[bolding added by me, for two arguments I find extremely meaningful.]Dear God,
If your civic and ecclesiastical leaders are any indicator of who, or what, You are, we do not wish to know You.
Utah state Sen. Stuart Adams’ was quoted in The Salt Lake Tribune as to why he blocked legislation that would have removed the exemption for members of any church’s clergy from the general requirement to report child abuse when they learn it is happening.
“I think they have the First Amendment right of religious protections,” Adams said, “and I don’t think I want to put clergy in a spot where they have to be excommunicated or thrown in jail. Those are the options and I don’t think that’s right.”
That is at the heart of a major problem in the church – any church — and it’s pushing people away. Adams’ argument represents a prevailing focus on protecting leaders and institutions at the expense of child abuse victims. If clergy have a First Amendment right of religious protections, is he suggesting that we, child abuse victims, do not have the same right?
We’ve heard many arguments relating to the legal rights, privileges and liabilities of individual leaders and church institutions. Adams and those like him spout religious protections but their position is mutually exclusive. When you protect the “penitent” through laws like these, you create a conflict of interest.
Church institutional policies and procedures, and laws like this that they support, protect the “spiritual well-being” of the abusers and ignore the spiritual well-being of us child victims. You cannot support and protect the abuser and children this way. As soon as leaders take a position protecting the abuser, regardless of their intent, they have necessarily chosen a position in opposition to abused children.
When your leaders state from the pulpit that they have a zero-tolerance policy when it comes to child abusers, but either do little or nothing to protect us or, worse, actively support legal privileges like the clergy/penitent privilege, their comments are as “sounding brass” and a “tinkling cymbal” culminating in the directive to, “Call the legal department.”
When a church leader’s first step is to contact legal for direction, they have divested their spiritual authority, goodwill and trust to a system that has historically marginalized those whose voices need to be heard. Legal’s interest is to protect the institution of the church, and we continue to be re-victimized by the process.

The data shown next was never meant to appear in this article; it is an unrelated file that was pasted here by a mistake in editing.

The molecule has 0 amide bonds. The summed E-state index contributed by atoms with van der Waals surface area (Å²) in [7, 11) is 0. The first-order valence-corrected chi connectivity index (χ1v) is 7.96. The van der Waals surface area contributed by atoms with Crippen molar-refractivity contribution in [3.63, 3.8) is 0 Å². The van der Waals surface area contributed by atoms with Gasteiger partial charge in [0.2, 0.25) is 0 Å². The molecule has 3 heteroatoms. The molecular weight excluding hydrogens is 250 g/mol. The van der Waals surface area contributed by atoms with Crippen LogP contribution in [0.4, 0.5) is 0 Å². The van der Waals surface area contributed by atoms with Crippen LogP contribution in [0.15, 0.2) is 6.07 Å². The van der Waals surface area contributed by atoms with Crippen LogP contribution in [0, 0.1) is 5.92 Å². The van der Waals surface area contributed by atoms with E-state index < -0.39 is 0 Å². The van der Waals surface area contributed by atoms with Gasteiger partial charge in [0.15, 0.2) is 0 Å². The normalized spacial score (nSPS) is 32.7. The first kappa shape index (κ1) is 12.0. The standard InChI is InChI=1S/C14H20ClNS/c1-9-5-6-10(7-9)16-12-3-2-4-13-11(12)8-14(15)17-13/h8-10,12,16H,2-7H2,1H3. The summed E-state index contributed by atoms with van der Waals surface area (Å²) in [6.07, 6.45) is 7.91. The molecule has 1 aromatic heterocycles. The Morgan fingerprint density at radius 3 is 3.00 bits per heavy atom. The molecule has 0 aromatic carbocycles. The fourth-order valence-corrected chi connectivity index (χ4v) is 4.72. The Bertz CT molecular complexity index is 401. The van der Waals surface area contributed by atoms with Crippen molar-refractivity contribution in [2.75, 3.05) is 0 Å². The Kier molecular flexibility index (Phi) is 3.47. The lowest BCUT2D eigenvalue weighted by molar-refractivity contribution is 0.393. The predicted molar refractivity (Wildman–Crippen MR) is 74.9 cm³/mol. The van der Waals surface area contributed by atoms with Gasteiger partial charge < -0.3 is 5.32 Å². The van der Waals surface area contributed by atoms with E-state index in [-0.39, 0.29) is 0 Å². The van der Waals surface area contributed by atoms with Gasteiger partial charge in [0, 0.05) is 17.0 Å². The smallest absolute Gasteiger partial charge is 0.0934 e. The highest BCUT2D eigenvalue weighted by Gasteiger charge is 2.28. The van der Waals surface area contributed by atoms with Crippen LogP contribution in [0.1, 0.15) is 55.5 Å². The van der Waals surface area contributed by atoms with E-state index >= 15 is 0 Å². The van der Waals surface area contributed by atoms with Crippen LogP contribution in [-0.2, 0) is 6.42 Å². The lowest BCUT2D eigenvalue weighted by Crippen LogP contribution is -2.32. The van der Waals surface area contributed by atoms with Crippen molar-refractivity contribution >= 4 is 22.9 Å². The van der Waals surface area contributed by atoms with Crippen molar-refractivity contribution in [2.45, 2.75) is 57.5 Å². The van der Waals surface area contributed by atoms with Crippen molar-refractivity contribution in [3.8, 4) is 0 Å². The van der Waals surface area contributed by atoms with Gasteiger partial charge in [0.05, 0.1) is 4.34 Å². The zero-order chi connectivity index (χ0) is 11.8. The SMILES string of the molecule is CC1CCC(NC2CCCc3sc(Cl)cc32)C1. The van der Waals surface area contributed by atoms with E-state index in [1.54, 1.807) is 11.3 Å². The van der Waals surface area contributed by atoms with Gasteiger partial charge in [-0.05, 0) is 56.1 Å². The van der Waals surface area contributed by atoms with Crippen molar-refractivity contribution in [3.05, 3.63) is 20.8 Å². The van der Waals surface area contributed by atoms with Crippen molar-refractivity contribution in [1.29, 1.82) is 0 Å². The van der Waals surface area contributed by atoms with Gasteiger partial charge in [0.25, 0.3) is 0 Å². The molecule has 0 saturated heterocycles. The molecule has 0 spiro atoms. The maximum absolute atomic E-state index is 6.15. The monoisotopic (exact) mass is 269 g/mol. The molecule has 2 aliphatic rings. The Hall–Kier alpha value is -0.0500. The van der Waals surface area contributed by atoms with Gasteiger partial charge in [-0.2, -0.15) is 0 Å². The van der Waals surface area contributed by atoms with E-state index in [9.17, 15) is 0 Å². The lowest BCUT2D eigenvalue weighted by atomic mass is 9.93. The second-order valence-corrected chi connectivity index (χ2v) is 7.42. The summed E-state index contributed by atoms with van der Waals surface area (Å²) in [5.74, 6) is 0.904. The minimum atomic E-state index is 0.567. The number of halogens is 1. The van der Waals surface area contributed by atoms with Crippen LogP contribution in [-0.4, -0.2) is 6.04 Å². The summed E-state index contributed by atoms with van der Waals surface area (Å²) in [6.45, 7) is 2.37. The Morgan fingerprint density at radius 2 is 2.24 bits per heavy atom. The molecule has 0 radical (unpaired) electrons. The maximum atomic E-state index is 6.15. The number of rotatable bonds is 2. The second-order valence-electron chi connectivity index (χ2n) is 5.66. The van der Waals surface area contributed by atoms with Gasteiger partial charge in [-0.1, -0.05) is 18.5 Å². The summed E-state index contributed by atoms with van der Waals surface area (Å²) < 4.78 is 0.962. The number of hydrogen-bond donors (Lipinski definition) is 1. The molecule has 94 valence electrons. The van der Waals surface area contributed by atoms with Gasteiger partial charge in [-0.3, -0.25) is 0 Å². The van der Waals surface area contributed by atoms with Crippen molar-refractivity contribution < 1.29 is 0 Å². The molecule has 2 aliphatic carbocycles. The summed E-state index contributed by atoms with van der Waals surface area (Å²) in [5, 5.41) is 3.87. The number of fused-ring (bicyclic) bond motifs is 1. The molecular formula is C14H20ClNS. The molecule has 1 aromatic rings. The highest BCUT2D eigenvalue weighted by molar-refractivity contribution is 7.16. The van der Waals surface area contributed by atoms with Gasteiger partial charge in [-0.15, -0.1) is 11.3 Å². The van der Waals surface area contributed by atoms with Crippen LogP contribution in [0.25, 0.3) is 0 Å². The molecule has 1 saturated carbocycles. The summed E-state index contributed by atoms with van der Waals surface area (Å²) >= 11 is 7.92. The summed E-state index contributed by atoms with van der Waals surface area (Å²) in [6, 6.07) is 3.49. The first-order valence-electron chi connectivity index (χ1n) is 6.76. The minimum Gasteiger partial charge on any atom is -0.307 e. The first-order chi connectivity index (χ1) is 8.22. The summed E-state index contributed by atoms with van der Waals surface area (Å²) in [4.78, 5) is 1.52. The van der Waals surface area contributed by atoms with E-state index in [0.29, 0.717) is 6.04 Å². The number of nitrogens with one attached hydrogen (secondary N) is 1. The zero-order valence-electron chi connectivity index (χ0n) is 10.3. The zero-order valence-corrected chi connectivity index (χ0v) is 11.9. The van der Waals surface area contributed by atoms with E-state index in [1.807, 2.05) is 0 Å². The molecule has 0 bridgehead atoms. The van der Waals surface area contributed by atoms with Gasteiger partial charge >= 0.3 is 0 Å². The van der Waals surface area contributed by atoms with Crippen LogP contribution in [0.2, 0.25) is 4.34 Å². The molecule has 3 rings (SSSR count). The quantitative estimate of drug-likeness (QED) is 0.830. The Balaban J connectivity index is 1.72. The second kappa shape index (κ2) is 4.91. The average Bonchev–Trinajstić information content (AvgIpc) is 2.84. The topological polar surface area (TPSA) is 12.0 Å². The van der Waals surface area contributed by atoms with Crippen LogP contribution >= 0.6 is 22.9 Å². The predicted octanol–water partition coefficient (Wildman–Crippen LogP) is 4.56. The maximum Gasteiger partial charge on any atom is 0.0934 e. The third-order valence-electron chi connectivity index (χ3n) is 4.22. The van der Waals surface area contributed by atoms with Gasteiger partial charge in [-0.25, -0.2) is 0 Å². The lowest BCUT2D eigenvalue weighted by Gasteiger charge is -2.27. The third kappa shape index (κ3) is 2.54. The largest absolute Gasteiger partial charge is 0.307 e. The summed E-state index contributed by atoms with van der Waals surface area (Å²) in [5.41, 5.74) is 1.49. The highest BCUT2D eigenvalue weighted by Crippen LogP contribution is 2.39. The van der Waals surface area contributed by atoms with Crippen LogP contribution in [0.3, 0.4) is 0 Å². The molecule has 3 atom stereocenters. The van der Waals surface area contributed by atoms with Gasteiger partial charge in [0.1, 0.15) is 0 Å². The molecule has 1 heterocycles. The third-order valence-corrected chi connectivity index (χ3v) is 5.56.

Do they not know that abuse offenders, especially sex offenders, often disclose their abuse because they want to relive it, as opposed to being honestly penitent? And, if they were truly penitent, wouldn’t they turn themselves in to law enforcement to answer for their wrongs? In that context, Adams’ comment on the “incentive for people to confess” takes on an entirely different meaning. But, that hasn’t been addressed.
Throughout this debate, I have not heard any discussion from Adams, or those like him, about how to protect us children who are being abused – only how to insulate the leaders and their institutions.
As Bishop Desmond Tutu once said, “If you are neutral in situations of injustice, you have chosen the side of the oppressor. If an elephant has its foot on the tail of a mouse, and you say that you are neutral, the mouse will not appreciate your neutrality.”
To your civic and ecclesiastical leaders who continue to support our offenders through the veil of protective legislation, please feel free to join us in the hell you continue to create for us.
The thousands of child abuse victims whose voices have been lost in this debate.
Jamie Rikala is a billing specialist who lives in Pleasant Grove.
By Jamie Rikala | Special to The Tribune
https://www.sltrib.com/opinion/commenta ... s-leaders/
Comments have already been closed, not hard to see why. Here's just one highly inflammatory one:
ETA: here's a different link for the op Ed piece, in case the one above doesn't work. This one is from a reddit thread:“I think they have the First Amendment right of religious protections,” Adams said,
Pretty damn bold to admit that your religion holds kid diddling as a religious tenet.
https://www.sltrib.com/opinion/commenta ... 0e90c6020f